Oedipus The King Essay

845 words - 3 pages

Jocasta Timeline and SummaryJocasta walks in on Creon and Oedipus arguing and tells them to cut it out.Jocasta assures Oedipus that prophecies are consistently false and cites the example that her first husband, Laius, was prophesized to be killed by his own son, but that his son was killed as a baby.Oedipus and Jocasta are somewhat relieved to find out from a messenger that Oedipus's father has just died of natural causes, which means Oedipus couldn't have killed him.Oedipus, however, is still worried about the sleeping with his mother part of the prophecy. Jocasta tells Oedipus he's better off not thinking and worrying about it.The messenger informs Oedipus and Jocasta that the King of Corinth and his wife were not Oedipus's real parents. Oedipus was discovered with his feet pierced and tied by a shepherd who then gave him to the messenger.Although she has no lines here, Jocasta presumably gets really nervous at this part.Oedipus learns that the shepherd who originally found him is still living. He summons him. Realizing that she is Oedipus's mother as well as lover, Jocasta suggests that Oedipus drop the issue before he discovers more than he bargained for.Jocasta makes reference to seeing Oedipus for the last time and runs off in total grief. Oedipus assumes she's ashamed of his low birth and vows to set things right.Jocasta hangs herself.Jocasta - Character AnalysisJocasta is the Queen of Thebes, but it's just not as glamorous as it sounds. By all accounts, it seems like her first marriage with King Laius was a happy one. That is, until he received the prophecy that he was destined to be murdered by his own son. This, of course, is what caused Jocasta and Laius to pierce and bind their one and only child's ankles and send him off to a mountainside to die. Sometimes Jocasta is criticized for her distrust of prophecies. It's an understandable prejudice, though. Jocasta doesn't know that the prophecy Laius received came true - she believes her son to be dead and her husband to have been murdered by a band of thieves. This seemingly disproves the prophecy that said Laius would die by his son's hand. As far as Jocasta knows, she abandoned her baby boy to exposure, starvation, and wild beasts for nothing. She has very good reason to be more than a little skeptical of prophets.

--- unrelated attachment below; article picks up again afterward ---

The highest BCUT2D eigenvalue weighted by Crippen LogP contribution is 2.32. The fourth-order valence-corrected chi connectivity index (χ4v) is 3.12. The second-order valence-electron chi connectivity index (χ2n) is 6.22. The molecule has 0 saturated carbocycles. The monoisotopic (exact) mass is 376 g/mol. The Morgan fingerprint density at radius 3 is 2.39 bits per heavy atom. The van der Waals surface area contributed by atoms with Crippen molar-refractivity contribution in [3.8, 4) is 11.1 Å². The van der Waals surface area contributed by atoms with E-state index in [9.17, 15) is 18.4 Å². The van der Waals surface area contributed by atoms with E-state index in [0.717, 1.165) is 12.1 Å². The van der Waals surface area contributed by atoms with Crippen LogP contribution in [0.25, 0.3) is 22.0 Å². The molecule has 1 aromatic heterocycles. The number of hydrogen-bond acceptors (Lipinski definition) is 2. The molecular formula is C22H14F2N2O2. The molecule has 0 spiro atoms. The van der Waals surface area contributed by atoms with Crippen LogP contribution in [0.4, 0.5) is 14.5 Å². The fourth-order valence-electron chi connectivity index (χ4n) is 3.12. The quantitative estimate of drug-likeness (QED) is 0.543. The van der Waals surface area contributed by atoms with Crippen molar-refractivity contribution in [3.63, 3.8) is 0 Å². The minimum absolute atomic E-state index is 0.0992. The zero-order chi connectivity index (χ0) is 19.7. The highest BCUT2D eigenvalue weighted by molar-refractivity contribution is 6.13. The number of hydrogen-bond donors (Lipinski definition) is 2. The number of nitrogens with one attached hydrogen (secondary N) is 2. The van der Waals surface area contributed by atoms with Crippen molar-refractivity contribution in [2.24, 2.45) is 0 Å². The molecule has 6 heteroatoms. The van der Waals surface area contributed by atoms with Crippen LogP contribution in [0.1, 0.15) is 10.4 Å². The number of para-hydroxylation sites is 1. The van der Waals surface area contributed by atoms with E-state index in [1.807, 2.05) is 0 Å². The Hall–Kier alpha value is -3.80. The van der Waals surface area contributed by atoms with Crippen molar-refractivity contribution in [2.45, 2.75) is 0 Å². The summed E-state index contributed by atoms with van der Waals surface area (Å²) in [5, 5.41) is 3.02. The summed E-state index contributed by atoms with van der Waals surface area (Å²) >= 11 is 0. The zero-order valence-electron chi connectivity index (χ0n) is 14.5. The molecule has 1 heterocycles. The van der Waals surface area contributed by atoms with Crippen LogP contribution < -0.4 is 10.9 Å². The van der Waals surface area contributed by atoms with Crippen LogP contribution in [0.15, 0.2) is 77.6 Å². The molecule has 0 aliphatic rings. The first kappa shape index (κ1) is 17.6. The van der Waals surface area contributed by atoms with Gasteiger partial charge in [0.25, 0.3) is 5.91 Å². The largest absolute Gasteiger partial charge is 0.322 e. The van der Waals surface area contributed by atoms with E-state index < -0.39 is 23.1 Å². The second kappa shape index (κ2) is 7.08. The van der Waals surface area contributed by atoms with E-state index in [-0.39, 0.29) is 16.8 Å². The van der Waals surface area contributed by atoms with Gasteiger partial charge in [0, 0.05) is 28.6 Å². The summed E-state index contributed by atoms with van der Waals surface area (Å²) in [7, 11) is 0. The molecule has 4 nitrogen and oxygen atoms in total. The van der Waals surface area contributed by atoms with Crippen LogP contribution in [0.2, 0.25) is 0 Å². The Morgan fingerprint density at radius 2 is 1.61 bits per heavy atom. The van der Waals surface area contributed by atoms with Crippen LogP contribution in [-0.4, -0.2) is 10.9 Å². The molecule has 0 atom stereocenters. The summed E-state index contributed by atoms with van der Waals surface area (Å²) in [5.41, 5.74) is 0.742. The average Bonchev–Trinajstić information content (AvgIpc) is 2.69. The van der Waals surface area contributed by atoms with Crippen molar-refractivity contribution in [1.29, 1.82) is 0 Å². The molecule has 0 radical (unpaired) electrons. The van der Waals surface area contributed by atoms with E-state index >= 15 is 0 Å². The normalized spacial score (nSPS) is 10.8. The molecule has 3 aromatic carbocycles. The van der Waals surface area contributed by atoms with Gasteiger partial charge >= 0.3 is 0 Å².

It's important to note that though Jocasta is critical of prophecy, she isn't necessarily sacrilegious. In fact, within the play we see her praying to the god Apollo, making...

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